Here Is Why You Get Hiccups And How To Get Rid Of Them

Ever since we've been in the dark about what goes on in our body when we get hiccups and how we get them in the first place. 

Well, if you are in for some scientific discovering, some biology and a lot of scientifc gibberish, then here is why you get hiccups in the first place 

Your hiccup is caused by a spasm of the diaphragm muscle, says Eugene Chio, M.D., assistant professor of otolaryngology at The Ohio State University Wexner Medical Center.

Your diaphragm muscle is a large sheet that separates your chest from your abdominal cavities. When it contracts, the muscle presses down, leading to negative pressure in your chest cavity. This allows air to flow into your lungs. When the muscle relaxes, the elastic properties of your lung cause it to squeeze the air out through your nose and mouth.

The nerve controlling all this action ( the contraction and relaxation of your diaphragm muscle) is called the phrenic nerve, which runs from your brain, down your neck, and alongside your heart and esophagus on its way to your diaphragm.

Anything that irritates the nerve can lead to spasms that disrupt the normal contraction-and-relaxation mechanism of the diaphragm muscle, Dr. Chio says. The result? A series of hiccups.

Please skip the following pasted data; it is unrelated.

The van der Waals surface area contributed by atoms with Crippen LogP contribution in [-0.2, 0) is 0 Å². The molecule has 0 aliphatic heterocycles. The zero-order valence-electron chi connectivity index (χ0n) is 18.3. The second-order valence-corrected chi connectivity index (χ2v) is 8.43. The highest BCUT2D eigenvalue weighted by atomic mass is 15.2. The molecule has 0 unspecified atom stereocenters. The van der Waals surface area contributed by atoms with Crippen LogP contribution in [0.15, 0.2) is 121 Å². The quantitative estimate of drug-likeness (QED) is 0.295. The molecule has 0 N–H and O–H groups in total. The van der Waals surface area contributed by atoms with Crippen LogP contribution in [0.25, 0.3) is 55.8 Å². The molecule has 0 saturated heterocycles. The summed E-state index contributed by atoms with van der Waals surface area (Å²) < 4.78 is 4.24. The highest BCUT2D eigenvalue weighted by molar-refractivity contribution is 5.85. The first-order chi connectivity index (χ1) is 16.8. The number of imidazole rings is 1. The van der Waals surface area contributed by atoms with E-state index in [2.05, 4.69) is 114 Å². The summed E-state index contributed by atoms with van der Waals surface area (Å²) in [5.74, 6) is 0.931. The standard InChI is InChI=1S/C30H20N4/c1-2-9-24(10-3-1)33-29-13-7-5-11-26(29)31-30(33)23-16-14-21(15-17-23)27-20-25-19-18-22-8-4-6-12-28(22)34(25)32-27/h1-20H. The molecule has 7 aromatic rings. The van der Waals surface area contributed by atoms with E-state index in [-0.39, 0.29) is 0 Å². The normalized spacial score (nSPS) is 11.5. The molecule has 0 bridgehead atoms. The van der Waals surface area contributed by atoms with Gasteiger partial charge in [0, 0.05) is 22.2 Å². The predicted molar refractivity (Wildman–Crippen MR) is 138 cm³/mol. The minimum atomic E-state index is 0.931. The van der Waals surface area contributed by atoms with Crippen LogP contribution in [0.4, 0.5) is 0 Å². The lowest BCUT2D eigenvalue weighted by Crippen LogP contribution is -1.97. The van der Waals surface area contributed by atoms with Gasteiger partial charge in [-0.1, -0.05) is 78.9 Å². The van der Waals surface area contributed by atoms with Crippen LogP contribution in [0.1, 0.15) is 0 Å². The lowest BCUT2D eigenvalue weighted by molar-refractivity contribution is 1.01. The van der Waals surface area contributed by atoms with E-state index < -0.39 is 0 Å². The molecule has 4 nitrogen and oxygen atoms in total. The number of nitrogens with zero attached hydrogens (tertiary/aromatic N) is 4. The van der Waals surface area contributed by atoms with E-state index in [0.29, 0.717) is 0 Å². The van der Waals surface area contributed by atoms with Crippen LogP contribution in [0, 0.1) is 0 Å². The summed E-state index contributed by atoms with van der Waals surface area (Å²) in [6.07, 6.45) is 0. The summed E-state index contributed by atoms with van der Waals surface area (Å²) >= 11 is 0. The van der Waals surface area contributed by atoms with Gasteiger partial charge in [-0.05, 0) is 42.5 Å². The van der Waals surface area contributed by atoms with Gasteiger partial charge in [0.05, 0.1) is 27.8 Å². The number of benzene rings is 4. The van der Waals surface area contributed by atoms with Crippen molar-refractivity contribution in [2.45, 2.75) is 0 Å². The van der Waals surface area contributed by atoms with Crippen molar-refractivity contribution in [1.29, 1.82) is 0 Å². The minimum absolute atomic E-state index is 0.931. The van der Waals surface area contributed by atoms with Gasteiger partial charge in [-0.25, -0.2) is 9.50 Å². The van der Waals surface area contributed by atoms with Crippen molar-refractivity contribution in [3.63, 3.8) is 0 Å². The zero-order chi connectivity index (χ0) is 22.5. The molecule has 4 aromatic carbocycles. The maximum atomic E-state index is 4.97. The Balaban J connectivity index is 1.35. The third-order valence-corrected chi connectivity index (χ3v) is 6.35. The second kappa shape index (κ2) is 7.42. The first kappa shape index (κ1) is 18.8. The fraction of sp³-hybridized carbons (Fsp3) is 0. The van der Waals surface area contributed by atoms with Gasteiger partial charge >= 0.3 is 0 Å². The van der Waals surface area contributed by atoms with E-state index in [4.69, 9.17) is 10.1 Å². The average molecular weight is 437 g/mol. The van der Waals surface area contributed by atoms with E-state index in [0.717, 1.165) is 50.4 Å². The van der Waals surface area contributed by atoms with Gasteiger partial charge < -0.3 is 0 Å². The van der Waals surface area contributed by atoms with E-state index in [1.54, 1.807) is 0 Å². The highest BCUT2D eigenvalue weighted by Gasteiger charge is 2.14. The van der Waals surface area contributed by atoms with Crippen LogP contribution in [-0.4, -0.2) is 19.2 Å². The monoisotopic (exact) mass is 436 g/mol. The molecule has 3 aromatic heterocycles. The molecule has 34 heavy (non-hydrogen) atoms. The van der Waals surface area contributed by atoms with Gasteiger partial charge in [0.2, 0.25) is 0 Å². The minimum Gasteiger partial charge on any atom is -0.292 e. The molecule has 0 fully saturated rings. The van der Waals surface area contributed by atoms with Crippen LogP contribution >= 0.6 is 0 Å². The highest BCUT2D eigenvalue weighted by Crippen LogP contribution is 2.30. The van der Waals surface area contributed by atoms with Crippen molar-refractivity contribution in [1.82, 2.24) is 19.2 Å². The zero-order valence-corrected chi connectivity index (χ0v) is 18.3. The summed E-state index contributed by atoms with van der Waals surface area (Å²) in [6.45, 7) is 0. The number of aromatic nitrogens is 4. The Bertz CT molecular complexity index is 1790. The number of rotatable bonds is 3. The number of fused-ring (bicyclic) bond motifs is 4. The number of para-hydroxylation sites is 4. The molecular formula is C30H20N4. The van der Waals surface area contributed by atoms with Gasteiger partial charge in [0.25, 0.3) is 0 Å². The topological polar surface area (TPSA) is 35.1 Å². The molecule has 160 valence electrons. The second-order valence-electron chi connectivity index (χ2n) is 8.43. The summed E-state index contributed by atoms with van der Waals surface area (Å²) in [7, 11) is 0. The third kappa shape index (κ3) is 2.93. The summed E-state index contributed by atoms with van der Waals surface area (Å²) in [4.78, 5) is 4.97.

Although hiccups might be normal, it can go from just a few hiccups that could be stopped to something that goes on for years. Persistent hiccups can last for 48 hours and intractable hiccups can last for more than one month.

How To Stop Them

Hiccups normally go away on their own, but that doesn't mean you can't do something about them. 

Drinking Water

Take a cup of water and raise your head to the ceiling and face upwards. Pour the cup of water into your mouth and drink while you keep facing upwards, drinking as fast as you can. 

Take A Deep Breath

Try taking a very deep breath, then hold it for 10 seconds. Without exhaling, inhale a small amount and hold another five seconds, and then one more short inhale, another five-second hold, and exhale. This may help relax the diaphragm muscle enough that it “resets” and stops the hiccups

So there you have it. 

I remain your favorite health blogger, Paul Samuel FitnessDoctor.

------------------------- FOR THE SIDEBAR ---------------------------------------------------------------------


Get Free Daily Ebooks, Tips And Articles Straight To Your MailBox

No comments:

Post a Comment